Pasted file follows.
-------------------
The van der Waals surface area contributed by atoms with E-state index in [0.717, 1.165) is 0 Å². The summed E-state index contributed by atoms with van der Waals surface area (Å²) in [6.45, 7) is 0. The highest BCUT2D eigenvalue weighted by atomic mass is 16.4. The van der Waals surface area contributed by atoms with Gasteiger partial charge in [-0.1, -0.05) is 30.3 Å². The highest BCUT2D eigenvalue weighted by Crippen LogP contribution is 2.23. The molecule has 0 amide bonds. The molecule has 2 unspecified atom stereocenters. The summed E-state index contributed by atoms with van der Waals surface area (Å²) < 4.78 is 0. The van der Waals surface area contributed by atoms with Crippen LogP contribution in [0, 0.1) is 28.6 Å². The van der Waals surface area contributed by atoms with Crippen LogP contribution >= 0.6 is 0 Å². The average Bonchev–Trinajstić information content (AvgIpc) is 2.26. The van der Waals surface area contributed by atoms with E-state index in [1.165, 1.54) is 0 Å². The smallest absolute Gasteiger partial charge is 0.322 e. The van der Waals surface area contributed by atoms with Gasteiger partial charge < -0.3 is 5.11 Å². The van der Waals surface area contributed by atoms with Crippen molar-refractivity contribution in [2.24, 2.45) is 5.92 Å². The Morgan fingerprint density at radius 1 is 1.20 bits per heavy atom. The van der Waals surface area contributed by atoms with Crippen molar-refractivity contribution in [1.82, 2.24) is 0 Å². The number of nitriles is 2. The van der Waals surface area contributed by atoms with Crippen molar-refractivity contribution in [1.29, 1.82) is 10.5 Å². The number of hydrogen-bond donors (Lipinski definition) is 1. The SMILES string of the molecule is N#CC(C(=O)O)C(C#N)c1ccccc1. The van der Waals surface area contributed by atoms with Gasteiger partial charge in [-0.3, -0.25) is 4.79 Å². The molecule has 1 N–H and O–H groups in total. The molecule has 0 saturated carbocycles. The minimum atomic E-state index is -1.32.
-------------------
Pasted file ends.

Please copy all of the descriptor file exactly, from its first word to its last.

The van der Waals surface area contributed by atoms with E-state index in [0.717, 1.165) is 0 Å². The summed E-state index contributed by atoms with van der Waals surface area (Å²) in [6.45, 7) is 0. The highest BCUT2D eigenvalue weighted by atomic mass is 16.4. The van der Waals surface area contributed by atoms with Gasteiger partial charge in [-0.1, -0.05) is 30.3 Å². The highest BCUT2D eigenvalue weighted by Crippen LogP contribution is 2.23. The molecule has 0 amide bonds. The molecule has 2 unspecified atom stereocenters. The summed E-state index contributed by atoms with van der Waals surface area (Å²) < 4.78 is 0. The van der Waals surface area contributed by atoms with Crippen LogP contribution in [0, 0.1) is 28.6 Å². The van der Waals surface area contributed by atoms with Crippen LogP contribution >= 0.6 is 0 Å². The average Bonchev–Trinajstić information content (AvgIpc) is 2.26. The van der Waals surface area contributed by atoms with E-state index in [1.165, 1.54) is 0 Å². The smallest absolute Gasteiger partial charge is 0.322 e. The van der Waals surface area contributed by atoms with Gasteiger partial charge < -0.3 is 5.11 Å². The van der Waals surface area contributed by atoms with Crippen molar-refractivity contribution in [2.24, 2.45) is 5.92 Å². The Morgan fingerprint density at radius 1 is 1.20 bits per heavy atom. The van der Waals surface area contributed by atoms with Crippen molar-refractivity contribution in [1.82, 2.24) is 0 Å². The number of nitriles is 2. The van der Waals surface area contributed by atoms with Crippen molar-refractivity contribution in [1.29, 1.82) is 10.5 Å². The number of hydrogen-bond donors (Lipinski definition) is 1. The SMILES string of the molecule is N#CC(C(=O)O)C(C#N)c1ccccc1. The van der Waals surface area contributed by atoms with Gasteiger partial charge in [-0.3, -0.25) is 4.79 Å². The molecule has 1 N–H and O–H groups in total. The molecule has 0 saturated carbocycles. The minimum atomic E-state index is -1.32.